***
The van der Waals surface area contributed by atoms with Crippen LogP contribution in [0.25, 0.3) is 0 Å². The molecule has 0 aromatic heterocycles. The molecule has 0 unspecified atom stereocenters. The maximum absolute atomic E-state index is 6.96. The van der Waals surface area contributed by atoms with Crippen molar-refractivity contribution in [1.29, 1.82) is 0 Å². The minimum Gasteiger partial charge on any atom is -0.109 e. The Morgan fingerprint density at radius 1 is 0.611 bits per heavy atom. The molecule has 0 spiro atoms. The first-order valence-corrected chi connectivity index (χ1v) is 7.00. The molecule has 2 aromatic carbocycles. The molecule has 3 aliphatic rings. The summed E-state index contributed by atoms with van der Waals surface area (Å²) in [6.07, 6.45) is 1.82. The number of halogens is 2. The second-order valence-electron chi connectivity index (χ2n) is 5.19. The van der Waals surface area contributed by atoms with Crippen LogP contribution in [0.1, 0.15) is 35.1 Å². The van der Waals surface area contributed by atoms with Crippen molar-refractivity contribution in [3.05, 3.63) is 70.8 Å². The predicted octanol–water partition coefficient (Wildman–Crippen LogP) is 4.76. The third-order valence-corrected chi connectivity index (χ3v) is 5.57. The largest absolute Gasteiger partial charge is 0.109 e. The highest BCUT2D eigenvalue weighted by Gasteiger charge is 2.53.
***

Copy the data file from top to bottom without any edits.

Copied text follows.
The van der Waals surface area contributed by atoms with Crippen LogP contribution in [0.25, 0.3) is 0 Å². The molecule has 0 aromatic heterocycles. The molecule has 0 unspecified atom stereocenters. The maximum absolute atomic E-state index is 6.96. The van der Waals surface area contributed by atoms with Crippen molar-refractivity contribution in [1.29, 1.82) is 0 Å². The minimum Gasteiger partial charge on any atom is -0.109 e. The Morgan fingerprint density at radius 1 is 0.611 bits per heavy atom. The molecule has 0 spiro atoms. The first-order valence-corrected chi connectivity index (χ1v) is 7.00. The molecule has 2 aromatic carbocycles. The molecule has 3 aliphatic rings. The summed E-state index contributed by atoms with van der Waals surface area (Å²) in [6.07, 6.45) is 1.82. The number of halogens is 2. The second-order valence-electron chi connectivity index (χ2n) is 5.19. The van der Waals surface area contributed by atoms with Crippen LogP contribution in [0.1, 0.15) is 35.1 Å². The van der Waals surface area contributed by atoms with Crippen molar-refractivity contribution in [3.05, 3.63) is 70.8 Å². The predicted octanol–water partition coefficient (Wildman–Crippen LogP) is 4.76. The third-order valence-corrected chi connectivity index (χ3v) is 5.57. The largest absolute Gasteiger partial charge is 0.109 e. The highest BCUT2D eigenvalue weighted by Gasteiger charge is 2.53.